Stocks: Monday's review
Japanese markets were closed for a national holiday, keeping volumes of Asian stocks subdued.
Uncertainties about the debt deal in the U.S. and risks of contagion of the fiscal crisis in the euro zone put pressure on the markets. As a result Asian markets closed in a red zone on Monday.
Hong Kong extended last week’s fall, as property stocks declined on worries that China’s authorities may take further steps to curb house price increases.
Amid the U.S. debt issue, stocks of some export-focused firms fell with Samsung Electronics Co. (SSNHY) down 2.3% and Hyundai Motor Co, (HYMTF) losing 1.5%. In 2010 Korea’s exports comprised 51.6% of gross domestic product - the economy is vulnerable to sudden changes in global economic conditions
Seoul was the region’s underperformer as chipmakers suffered substantial losses amid falling semiconductor prices: the Kospi index fell 0.7 per cent to 2,130.48.
In the tech sector, Samsung Electronics fell 2.3 per cent and Hynix Semiconductor shed 4.4 per cent. Posco, the steelmaker, lost 3.3 per cent.
Hong Kong's Hang Seng Index lost 0.32 percent to 21,804.75;
China’s Shanghai Composite Index slipped 0.12 percent to 2,816.69;
Australia’s S&P/ASX 200 index ended little changed (-0.03) at 4,472.0.
Shares of banks tumbled across Europe.
In UK the FTSE 100 index lost 1.32 percent to 5,752.81 with Royal Bank of Scotland Group PLC fell 7.1%, Barclays PLC retreated 3.84%, and Lloyds Banking Group PLC weakened 7.47%.
The German DAX 30 index dropped by 1.55 percent to 7,107.92 with Deutsche Bank AG -4.09%, Commerzbank AG -5.95%.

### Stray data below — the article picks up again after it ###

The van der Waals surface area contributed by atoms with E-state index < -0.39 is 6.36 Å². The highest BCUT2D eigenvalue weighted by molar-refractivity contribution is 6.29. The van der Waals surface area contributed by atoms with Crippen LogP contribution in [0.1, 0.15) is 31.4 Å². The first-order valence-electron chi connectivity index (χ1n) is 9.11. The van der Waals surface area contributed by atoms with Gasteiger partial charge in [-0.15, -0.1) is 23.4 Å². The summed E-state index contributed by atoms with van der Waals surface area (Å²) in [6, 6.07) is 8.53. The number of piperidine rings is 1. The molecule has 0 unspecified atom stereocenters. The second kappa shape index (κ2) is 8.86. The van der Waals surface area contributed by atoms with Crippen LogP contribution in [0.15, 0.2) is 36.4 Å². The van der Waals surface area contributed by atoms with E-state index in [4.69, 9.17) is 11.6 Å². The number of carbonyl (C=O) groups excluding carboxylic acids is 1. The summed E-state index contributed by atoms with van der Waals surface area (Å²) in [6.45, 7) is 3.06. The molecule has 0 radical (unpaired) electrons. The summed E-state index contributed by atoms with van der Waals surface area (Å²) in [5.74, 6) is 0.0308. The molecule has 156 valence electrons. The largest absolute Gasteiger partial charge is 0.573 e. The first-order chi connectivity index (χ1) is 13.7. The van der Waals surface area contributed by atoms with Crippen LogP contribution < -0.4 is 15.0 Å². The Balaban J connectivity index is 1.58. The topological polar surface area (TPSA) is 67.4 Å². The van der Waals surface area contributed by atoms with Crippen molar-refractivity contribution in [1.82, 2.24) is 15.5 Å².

The France’s CAC 40 index fell by 2.04 percent to 3,650.71: Societe Generale -5.48%, Paribas SA -3.64%, AXA SA -5.40%.Today Italy 10-year yield rose to 6.02% - highest since November 1997. Spanish bond yields also surged euro-lifetime highs.
Also analysts determined last week’s stress test of banks in Europe was fairly relaxed, stoking continued concerns about European debt.
ECB President Jean-Claude Trichet noted again his opposition to any restructuring of Greek debt.
Stocks sold off sharply Monday and gold prices rose, as worries about Europe's debt crisis and uncertainty over the U.S. debt ceiling kept investors on edge.
U.S. stocks took their cues from Europe after results from the latest bank stress tests fanned concerns about the challenges facing the European Union as it struggles to resolve the debt crisis in Greece.
Those worries weighed on shares of U.S. financial institutions, with Bank of America (BAC, Fortune 500), Goldman Sachs (GS, Fortune 500) and Morgan Stanley (MS, Fortune 500) all trading at their lowest levels in over two years.
American Express (AXP, Fortune 500), Citigroup (C, Fortune 500), JPMorgan (JPM, Fortune 500) and Travelers (TRV, Fortune 500) were also under pressure.
But the declines were broad, with all 30 Dow components in the red. Industrial names Alcoa (AA, Fortune 500), Caterpillar (CAT, Fortune 500) and Boeing (BA, Fortune 500) were among the hardest hit.
Companies: In total, more than a fifth of the S&P 500 and half of the 30-member Dow Jones industrial average will report their results this week.
After the closing bell, IBM (IBM, Fortune 500) reported second-quarter earnings that beat analysts' expectations. The company said earnings rose 18% to $3.09 a share, versus a forecasted $3.03 a share profit.
Cisco (CSCO, Fortune 500) announced plans to cut its global workforce by 6,500 employees, including some early retirements. The move is part of a plan to save the company $1 billion a year.